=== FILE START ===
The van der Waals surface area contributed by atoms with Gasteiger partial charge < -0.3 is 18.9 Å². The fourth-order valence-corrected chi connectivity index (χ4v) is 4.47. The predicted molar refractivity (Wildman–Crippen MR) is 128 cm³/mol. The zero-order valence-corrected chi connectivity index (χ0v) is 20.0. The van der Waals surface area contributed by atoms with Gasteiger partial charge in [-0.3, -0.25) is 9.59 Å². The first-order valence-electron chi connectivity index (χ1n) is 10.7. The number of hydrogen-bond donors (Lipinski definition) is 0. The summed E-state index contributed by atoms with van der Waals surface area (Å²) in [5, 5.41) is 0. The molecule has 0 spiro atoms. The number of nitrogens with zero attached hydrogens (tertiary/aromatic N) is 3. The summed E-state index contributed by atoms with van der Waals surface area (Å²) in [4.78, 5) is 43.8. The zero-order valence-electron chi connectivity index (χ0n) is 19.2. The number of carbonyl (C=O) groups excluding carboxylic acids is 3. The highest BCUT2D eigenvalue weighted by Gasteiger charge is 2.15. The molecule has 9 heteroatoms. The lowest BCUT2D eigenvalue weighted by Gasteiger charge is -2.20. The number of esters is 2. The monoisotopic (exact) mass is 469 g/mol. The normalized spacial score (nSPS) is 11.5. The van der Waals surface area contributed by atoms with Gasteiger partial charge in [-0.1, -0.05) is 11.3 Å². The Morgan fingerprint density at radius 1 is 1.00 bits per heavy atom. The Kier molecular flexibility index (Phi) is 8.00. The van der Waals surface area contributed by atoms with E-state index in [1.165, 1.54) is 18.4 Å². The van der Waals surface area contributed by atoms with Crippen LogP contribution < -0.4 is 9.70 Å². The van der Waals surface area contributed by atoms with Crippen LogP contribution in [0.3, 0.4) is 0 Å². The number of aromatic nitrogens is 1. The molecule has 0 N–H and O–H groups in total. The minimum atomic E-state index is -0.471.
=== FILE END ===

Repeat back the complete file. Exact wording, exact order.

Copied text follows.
The van der Waals surface area contributed by atoms with Gasteiger partial charge < -0.3 is 18.9 Å². The fourth-order valence-corrected chi connectivity index (χ4v) is 4.47. The predicted molar refractivity (Wildman–Crippen MR) is 128 cm³/mol. The zero-order valence-corrected chi connectivity index (χ0v) is 20.0. The van der Waals surface area contributed by atoms with Gasteiger partial charge in [-0.3, -0.25) is 9.59 Å². The first-order valence-electron chi connectivity index (χ1n) is 10.7. The number of hydrogen-bond donors (Lipinski definition) is 0. The summed E-state index contributed by atoms with van der Waals surface area (Å²) in [5, 5.41) is 0. The molecule has 0 spiro atoms. The number of nitrogens with zero attached hydrogens (tertiary/aromatic N) is 3. The summed E-state index contributed by atoms with van der Waals surface area (Å²) in [4.78, 5) is 43.8. The zero-order valence-electron chi connectivity index (χ0n) is 19.2. The number of carbonyl (C=O) groups excluding carboxylic acids is 3. The highest BCUT2D eigenvalue weighted by Gasteiger charge is 2.15. The molecule has 9 heteroatoms. The lowest BCUT2D eigenvalue weighted by Gasteiger charge is -2.20. The number of esters is 2. The monoisotopic (exact) mass is 469 g/mol. The normalized spacial score (nSPS) is 11.5. The van der Waals surface area contributed by atoms with Gasteiger partial charge in [-0.1, -0.05) is 11.3 Å². The Morgan fingerprint density at radius 1 is 1.00 bits per heavy atom. The Kier molecular flexibility index (Phi) is 8.00. The van der Waals surface area contributed by atoms with E-state index in [1.165, 1.54) is 18.4 Å². The van der Waals surface area contributed by atoms with Crippen LogP contribution < -0.4 is 9.70 Å². The van der Waals surface area contributed by atoms with Crippen LogP contribution in [0.3, 0.4) is 0 Å². The number of aromatic nitrogens is 1. The molecule has 0 N–H and O–H groups in total. The minimum atomic E-state index is -0.471.